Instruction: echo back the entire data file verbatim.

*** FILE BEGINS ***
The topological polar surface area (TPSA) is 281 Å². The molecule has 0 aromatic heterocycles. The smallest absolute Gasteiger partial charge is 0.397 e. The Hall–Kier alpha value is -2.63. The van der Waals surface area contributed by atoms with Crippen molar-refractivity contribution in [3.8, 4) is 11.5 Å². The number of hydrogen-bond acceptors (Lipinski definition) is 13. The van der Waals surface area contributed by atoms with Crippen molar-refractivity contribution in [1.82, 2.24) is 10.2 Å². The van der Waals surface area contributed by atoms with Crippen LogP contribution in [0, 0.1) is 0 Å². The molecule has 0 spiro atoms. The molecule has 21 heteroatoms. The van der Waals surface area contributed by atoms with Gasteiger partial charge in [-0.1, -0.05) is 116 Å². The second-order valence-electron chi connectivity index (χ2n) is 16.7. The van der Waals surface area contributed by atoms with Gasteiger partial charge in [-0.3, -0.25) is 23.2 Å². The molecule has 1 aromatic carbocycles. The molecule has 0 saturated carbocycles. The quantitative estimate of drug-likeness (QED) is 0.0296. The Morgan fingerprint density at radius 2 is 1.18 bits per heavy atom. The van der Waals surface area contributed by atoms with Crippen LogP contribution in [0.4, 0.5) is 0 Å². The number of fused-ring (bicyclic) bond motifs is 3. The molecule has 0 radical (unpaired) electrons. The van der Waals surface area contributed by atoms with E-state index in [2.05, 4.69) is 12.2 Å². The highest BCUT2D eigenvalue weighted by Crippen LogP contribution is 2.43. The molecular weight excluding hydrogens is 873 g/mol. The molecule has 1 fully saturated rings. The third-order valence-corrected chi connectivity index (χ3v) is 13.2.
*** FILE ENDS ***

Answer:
The topological polar surface area (TPSA) is 281 Å². The molecule has 0 aromatic heterocycles. The smallest absolute Gasteiger partial charge is 0.397 e. The Hall–Kier alpha value is -2.63. The van der Waals surface area contributed by atoms with Crippen molar-refractivity contribution in [3.8, 4) is 11.5 Å². The number of hydrogen-bond acceptors (Lipinski definition) is 13. The van der Waals surface area contributed by atoms with Crippen molar-refractivity contribution in [1.82, 2.24) is 10.2 Å². The van der Waals surface area contributed by atoms with Crippen LogP contribution in [0, 0.1) is 0 Å². The molecule has 0 spiro atoms. The molecule has 21 heteroatoms. The van der Waals surface area contributed by atoms with Gasteiger partial charge in [-0.1, -0.05) is 116 Å². The second-order valence-electron chi connectivity index (χ2n) is 16.7. The van der Waals surface area contributed by atoms with Gasteiger partial charge in [-0.3, -0.25) is 23.2 Å². The molecule has 1 aromatic carbocycles. The molecule has 0 saturated carbocycles. The quantitative estimate of drug-likeness (QED) is 0.0296. The Morgan fingerprint density at radius 2 is 1.18 bits per heavy atom. The van der Waals surface area contributed by atoms with Crippen LogP contribution in [0.4, 0.5) is 0 Å². The number of fused-ring (bicyclic) bond motifs is 3. The molecule has 0 radical (unpaired) electrons. The van der Waals surface area contributed by atoms with E-state index in [2.05, 4.69) is 12.2 Å². The highest BCUT2D eigenvalue weighted by Crippen LogP contribution is 2.43. The molecular weight excluding hydrogens is 873 g/mol. The molecule has 1 fully saturated rings. The third-order valence-corrected chi connectivity index (χ3v) is 13.2.